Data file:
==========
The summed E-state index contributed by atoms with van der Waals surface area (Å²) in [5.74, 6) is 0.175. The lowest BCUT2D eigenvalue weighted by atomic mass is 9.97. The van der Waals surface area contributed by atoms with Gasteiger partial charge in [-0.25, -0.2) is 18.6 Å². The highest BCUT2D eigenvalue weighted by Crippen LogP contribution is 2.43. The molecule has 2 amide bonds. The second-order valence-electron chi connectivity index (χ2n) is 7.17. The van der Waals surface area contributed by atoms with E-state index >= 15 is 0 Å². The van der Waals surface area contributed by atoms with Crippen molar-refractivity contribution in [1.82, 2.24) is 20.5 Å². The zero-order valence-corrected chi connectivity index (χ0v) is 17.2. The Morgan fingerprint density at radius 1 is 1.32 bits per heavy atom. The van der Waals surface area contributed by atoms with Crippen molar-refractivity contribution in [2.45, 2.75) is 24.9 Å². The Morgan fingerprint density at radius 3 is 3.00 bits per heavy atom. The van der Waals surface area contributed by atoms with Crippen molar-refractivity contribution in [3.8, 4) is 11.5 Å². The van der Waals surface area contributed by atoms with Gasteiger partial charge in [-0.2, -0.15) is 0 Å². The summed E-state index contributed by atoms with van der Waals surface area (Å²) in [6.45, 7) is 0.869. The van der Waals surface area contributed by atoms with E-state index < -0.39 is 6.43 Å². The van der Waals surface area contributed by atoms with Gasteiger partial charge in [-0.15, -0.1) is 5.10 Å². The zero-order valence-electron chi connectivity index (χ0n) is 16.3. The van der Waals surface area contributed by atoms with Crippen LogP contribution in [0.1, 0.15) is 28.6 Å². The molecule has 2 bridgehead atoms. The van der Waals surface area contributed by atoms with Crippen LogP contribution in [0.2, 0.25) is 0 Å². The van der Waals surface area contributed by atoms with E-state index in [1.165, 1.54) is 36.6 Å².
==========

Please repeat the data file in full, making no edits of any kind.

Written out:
The summed E-state index contributed by atoms with van der Waals surface area (Å²) in [5.74, 6) is 0.175. The lowest BCUT2D eigenvalue weighted by atomic mass is 9.97. The van der Waals surface area contributed by atoms with Gasteiger partial charge in [-0.25, -0.2) is 18.6 Å². The highest BCUT2D eigenvalue weighted by Crippen LogP contribution is 2.43. The molecule has 2 amide bonds. The second-order valence-electron chi connectivity index (χ2n) is 7.17. The van der Waals surface area contributed by atoms with E-state index >= 15 is 0 Å². The van der Waals surface area contributed by atoms with Crippen molar-refractivity contribution in [1.82, 2.24) is 20.5 Å². The zero-order valence-corrected chi connectivity index (χ0v) is 17.2. The Morgan fingerprint density at radius 1 is 1.32 bits per heavy atom. The van der Waals surface area contributed by atoms with Crippen molar-refractivity contribution in [2.45, 2.75) is 24.9 Å². The Morgan fingerprint density at radius 3 is 3.00 bits per heavy atom. The van der Waals surface area contributed by atoms with Crippen molar-refractivity contribution in [3.8, 4) is 11.5 Å². The van der Waals surface area contributed by atoms with Gasteiger partial charge in [-0.2, -0.15) is 0 Å². The summed E-state index contributed by atoms with van der Waals surface area (Å²) in [6.45, 7) is 0.869. The van der Waals surface area contributed by atoms with E-state index < -0.39 is 6.43 Å². The van der Waals surface area contributed by atoms with Gasteiger partial charge in [-0.15, -0.1) is 5.10 Å². The zero-order valence-electron chi connectivity index (χ0n) is 16.3. The van der Waals surface area contributed by atoms with Crippen LogP contribution in [0.1, 0.15) is 28.6 Å². The molecule has 2 bridgehead atoms. The van der Waals surface area contributed by atoms with Crippen LogP contribution in [0.2, 0.25) is 0 Å². The van der Waals surface area contributed by atoms with E-state index in [1.165, 1.54) is 36.6 Å².